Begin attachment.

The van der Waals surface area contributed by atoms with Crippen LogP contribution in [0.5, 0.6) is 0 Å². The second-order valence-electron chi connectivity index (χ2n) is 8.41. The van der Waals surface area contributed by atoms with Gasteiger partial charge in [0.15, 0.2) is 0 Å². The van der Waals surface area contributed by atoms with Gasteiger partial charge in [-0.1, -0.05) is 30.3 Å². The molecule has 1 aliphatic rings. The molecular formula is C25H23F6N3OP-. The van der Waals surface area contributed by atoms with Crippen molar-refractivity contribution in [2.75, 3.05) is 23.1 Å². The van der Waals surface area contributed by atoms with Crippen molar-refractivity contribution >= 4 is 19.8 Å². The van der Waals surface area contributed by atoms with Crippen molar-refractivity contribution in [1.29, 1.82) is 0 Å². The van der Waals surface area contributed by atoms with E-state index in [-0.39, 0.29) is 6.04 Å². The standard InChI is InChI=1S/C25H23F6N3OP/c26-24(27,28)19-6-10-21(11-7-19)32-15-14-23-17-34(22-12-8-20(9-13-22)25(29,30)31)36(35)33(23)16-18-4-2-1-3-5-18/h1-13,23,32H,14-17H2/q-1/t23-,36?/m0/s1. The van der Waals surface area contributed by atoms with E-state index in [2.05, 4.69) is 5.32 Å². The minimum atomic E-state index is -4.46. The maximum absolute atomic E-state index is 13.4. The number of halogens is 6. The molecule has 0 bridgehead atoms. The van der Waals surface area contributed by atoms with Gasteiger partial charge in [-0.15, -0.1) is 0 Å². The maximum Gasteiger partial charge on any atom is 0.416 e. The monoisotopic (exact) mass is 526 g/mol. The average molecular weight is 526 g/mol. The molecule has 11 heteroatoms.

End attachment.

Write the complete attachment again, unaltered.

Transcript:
The van der Waals surface area contributed by atoms with Crippen LogP contribution in [0.5, 0.6) is 0 Å². The second-order valence-electron chi connectivity index (χ2n) is 8.41. The van der Waals surface area contributed by atoms with Gasteiger partial charge in [0.15, 0.2) is 0 Å². The van der Waals surface area contributed by atoms with Gasteiger partial charge in [-0.1, -0.05) is 30.3 Å². The molecule has 1 aliphatic rings. The molecular formula is C25H23F6N3OP-. The van der Waals surface area contributed by atoms with Crippen molar-refractivity contribution in [2.75, 3.05) is 23.1 Å². The van der Waals surface area contributed by atoms with Crippen molar-refractivity contribution >= 4 is 19.8 Å². The van der Waals surface area contributed by atoms with Crippen molar-refractivity contribution in [1.29, 1.82) is 0 Å². The van der Waals surface area contributed by atoms with E-state index in [-0.39, 0.29) is 6.04 Å². The standard InChI is InChI=1S/C25H23F6N3OP/c26-24(27,28)19-6-10-21(11-7-19)32-15-14-23-17-34(22-12-8-20(9-13-22)25(29,30)31)36(35)33(23)16-18-4-2-1-3-5-18/h1-13,23,32H,14-17H2/q-1/t23-,36?/m0/s1. The van der Waals surface area contributed by atoms with E-state index in [2.05, 4.69) is 5.32 Å². The minimum atomic E-state index is -4.46. The maximum absolute atomic E-state index is 13.4. The number of halogens is 6. The molecule has 0 bridgehead atoms. The van der Waals surface area contributed by atoms with Gasteiger partial charge in [-0.15, -0.1) is 0 Å². The maximum Gasteiger partial charge on any atom is 0.416 e. The monoisotopic (exact) mass is 526 g/mol. The average molecular weight is 526 g/mol. The molecule has 11 heteroatoms.